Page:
I’m looking forward to the longer days ahead, and a new year. It’s been a bit stressful here, and having less obligations and more time to do fun things will be refreshing.


5 thoughts on “The days are getting longer, or, Optimism.

  1. Ah, dentist trips, what the cool kids are doing these days. Ha. Although we got a huge dump of snow and I had to walk this last time. I love the photos. Makes me miss BC.

  2. Did the dentist trip today too. It’s a solid 40 minute ride, in St. Johns so it’s a tossup between going up or going over to St. John’s Bridge. Seriously, within a few minutes either way.

    My “fast” bike hasn’t been out of the house in two months. I’ve been out quite a bit on my city bike though, including on some really wet days (see: my Saltzman video). Still, it’s hard to get motivated.

  3. 13.35 inches of rain so far this month? Wow. I still think you Portlanders are hardier than us in harsh winter climates. I rode through a winter two years ago with 56 mornings with below zero temperatures. I think I prefer that to 40 degree rain. At least it’s dry, very dry, when the temp is -25F.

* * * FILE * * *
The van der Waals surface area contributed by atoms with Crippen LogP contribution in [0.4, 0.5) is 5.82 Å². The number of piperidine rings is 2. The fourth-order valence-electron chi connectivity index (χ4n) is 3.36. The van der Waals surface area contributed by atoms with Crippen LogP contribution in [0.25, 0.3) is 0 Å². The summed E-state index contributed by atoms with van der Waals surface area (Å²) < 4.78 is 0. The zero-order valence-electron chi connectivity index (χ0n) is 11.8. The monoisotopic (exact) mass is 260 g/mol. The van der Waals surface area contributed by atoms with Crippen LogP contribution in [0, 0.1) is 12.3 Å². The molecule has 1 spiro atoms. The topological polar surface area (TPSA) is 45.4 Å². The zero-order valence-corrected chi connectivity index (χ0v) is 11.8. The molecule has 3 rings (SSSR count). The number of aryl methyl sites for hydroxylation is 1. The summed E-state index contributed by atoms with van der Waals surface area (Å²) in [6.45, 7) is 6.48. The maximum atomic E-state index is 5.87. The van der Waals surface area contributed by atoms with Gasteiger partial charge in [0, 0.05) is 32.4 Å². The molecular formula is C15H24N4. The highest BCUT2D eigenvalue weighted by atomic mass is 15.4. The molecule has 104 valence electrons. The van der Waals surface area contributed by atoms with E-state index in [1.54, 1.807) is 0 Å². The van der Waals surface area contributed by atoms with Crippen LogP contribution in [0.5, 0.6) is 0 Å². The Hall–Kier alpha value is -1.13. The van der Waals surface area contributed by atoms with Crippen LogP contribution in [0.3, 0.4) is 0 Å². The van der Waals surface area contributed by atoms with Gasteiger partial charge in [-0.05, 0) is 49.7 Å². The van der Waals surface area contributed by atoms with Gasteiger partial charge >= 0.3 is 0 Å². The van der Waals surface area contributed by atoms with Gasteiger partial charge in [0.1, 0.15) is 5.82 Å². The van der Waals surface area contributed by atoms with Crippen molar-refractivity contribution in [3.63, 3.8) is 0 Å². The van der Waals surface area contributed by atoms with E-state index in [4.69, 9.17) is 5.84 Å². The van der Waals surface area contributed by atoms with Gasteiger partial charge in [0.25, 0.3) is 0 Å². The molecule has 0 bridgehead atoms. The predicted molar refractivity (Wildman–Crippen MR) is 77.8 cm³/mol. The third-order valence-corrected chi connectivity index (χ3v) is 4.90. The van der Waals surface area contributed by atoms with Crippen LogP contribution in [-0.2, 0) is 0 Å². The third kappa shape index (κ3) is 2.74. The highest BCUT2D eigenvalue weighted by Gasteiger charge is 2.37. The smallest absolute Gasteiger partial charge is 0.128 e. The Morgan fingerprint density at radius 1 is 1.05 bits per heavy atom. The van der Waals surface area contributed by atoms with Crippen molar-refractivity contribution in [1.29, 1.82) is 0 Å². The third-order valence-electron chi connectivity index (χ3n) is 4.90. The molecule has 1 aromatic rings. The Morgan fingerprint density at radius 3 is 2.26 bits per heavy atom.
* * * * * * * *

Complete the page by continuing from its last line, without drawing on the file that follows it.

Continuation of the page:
I looked up our average Annual rainfall here in Duluth, Minnesota. It is 30.94 inches. Portland will match half of our yearly rainfall in just one month. Yikes. That’s a heck of a lot of rain! I’d take the bus too.

    • To note, 13 inches is abnormally high. The average for December is 5 1/2 inches, the second wettest month (Nov is slightly higher.) So we’re looking at almost triple the monthly average. Our annual rainfall is 36 inches, which is actually lower than many Eastern cities. (Go look.) We just get it mostly in winter and intermittently, so we get the rep of “rainy place”.

      As for snow, I do think it would be nice to see more snow. I’ve been away from snow for long enough that when it does snow here, it’s fun. I don’t mind a couple good snows a year. But I think that’s enough for me. I remember March into April, when you want spring to come and it’s dumping snow outside. I remember the last April I spent in Connecticut, one day it was short-sleeves weather, next day dumping snow. I don’t think I can hack that anymore.

      Then again, there’s those nauseating rainy days in May…